Some Definitions

Sunspot Number
This is a measure of the number and area of both individual sunspots and sunspot groups. Naturally this is based on visual observations from a number of observatories, the data reduced and averaged. Sunspot numbers were introduced in 1848 by the Swiss astronomer J.R. Wolf and have been calculated, with caution, back to around 1610 making this the longest continuous record of solar activity available. Sunspot numbers range from lows near 0 to highs over 200 during maximums of solar activity.

Solar Flux
In many ways similar to the sunspot number, and well correlated, the solar flux index is a measure of solar radio flux at a frequency of 2800MHz, or 10.7 cm as it is commonly called. This measure was introduced in 1947 at Ottawa, Canada and has obvious advantages over the sunspot number in that it does not rely on visual, often subjective observations.

K indices (K, Kp)
Quasi-logarithmic index of geomagnetic activity relative to quiet levels for a local recording station. These measurements are taken over a 3-hour period and reported on a scale of 0 to 9. Planetary (Kp) values are determined from data from 12 to 13 stations worldwide. This indice was begun in 1949 at the Institut für Geophysic, Göttingen University, Germany.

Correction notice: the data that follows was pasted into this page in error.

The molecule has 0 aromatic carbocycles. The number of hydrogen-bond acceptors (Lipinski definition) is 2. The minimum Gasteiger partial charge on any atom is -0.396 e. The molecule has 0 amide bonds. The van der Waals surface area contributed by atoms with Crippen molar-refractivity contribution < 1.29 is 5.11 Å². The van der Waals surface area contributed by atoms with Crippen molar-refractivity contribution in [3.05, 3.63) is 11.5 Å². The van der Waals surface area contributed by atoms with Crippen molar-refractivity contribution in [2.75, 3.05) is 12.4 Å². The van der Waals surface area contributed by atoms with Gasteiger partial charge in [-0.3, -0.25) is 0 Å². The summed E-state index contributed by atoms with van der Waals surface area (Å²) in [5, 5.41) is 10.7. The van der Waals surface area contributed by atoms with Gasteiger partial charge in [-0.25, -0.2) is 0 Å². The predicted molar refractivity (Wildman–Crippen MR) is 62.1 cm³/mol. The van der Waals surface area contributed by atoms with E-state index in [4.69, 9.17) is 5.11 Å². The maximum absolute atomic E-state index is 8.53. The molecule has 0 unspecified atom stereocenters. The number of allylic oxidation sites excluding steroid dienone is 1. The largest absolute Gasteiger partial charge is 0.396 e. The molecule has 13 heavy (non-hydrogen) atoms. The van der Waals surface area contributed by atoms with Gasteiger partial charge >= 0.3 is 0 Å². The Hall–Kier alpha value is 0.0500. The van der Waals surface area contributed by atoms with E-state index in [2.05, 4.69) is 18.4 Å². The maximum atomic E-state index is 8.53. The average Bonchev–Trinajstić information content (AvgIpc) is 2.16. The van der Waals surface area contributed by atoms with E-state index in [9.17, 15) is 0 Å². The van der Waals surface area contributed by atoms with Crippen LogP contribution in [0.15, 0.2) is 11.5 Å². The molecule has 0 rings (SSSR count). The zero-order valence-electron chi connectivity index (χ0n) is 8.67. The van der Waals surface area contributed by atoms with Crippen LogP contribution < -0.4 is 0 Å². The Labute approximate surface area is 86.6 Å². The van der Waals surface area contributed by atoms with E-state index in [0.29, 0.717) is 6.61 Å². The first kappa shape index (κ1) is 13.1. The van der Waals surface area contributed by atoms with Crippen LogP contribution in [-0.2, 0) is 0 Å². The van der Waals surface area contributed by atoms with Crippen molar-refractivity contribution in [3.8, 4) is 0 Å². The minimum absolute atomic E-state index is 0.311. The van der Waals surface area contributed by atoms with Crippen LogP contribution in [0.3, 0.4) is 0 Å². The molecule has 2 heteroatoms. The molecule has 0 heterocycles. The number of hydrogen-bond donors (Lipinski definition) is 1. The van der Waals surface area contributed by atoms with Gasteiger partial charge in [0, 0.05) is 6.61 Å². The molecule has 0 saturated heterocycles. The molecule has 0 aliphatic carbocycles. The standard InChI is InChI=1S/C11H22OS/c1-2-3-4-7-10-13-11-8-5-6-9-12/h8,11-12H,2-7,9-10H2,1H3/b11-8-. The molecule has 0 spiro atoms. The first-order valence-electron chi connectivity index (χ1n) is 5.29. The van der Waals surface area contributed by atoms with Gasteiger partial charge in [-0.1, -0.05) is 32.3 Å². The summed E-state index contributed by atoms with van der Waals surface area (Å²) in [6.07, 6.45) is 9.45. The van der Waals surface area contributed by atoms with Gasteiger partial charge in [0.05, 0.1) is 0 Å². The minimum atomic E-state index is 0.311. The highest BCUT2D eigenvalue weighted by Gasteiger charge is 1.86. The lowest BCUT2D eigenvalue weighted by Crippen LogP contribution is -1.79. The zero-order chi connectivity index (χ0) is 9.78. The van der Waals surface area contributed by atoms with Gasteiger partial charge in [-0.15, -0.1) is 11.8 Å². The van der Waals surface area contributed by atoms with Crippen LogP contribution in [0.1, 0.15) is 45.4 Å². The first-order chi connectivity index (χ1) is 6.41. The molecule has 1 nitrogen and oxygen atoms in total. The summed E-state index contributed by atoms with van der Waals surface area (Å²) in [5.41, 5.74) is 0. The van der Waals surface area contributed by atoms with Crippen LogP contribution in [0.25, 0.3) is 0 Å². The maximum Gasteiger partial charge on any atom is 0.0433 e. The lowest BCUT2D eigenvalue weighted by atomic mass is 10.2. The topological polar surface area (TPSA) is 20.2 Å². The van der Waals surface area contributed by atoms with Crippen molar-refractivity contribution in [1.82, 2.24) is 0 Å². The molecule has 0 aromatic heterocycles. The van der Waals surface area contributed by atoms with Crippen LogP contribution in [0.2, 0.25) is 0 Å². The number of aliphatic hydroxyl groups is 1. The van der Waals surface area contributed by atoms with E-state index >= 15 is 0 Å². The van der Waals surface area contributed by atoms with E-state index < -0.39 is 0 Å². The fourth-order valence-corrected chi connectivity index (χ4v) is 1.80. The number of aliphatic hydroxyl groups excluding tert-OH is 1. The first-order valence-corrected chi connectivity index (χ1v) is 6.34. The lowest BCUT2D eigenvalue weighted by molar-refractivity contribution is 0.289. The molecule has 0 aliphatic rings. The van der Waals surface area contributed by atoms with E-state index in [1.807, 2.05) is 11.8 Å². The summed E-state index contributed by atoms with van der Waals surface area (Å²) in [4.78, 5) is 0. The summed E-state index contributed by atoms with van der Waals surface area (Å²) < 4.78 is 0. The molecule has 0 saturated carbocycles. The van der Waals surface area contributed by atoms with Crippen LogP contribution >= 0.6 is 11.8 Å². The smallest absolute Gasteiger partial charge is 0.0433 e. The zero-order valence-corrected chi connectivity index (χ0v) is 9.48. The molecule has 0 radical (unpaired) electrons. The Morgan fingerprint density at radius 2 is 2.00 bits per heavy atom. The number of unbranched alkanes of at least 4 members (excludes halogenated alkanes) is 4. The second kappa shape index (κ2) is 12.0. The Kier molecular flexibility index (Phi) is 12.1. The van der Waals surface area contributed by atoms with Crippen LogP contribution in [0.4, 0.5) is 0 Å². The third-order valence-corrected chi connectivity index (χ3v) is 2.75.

A indices (a, A, ap, and Ap)
Indices derived from the K index but converted to a linear scale as follows:

K    0    1    2    3    4    5    6    7    8    9
a    0    3    7   15   27   48   80  140  240  400
The Ap, or planetary A index is an average daily report which I have commonly used to indicate geomagnetic conditions. The equavelant values are defined thus:
		Ap	Condition	
		0-7 	Quiet
		8-15 	Unsettled
		16-29	Active
		30-49	Minor Geomagnetic Storm
		50-100	Major Geomagnetic Storm
		>100	Severe Geomagnetic Storm

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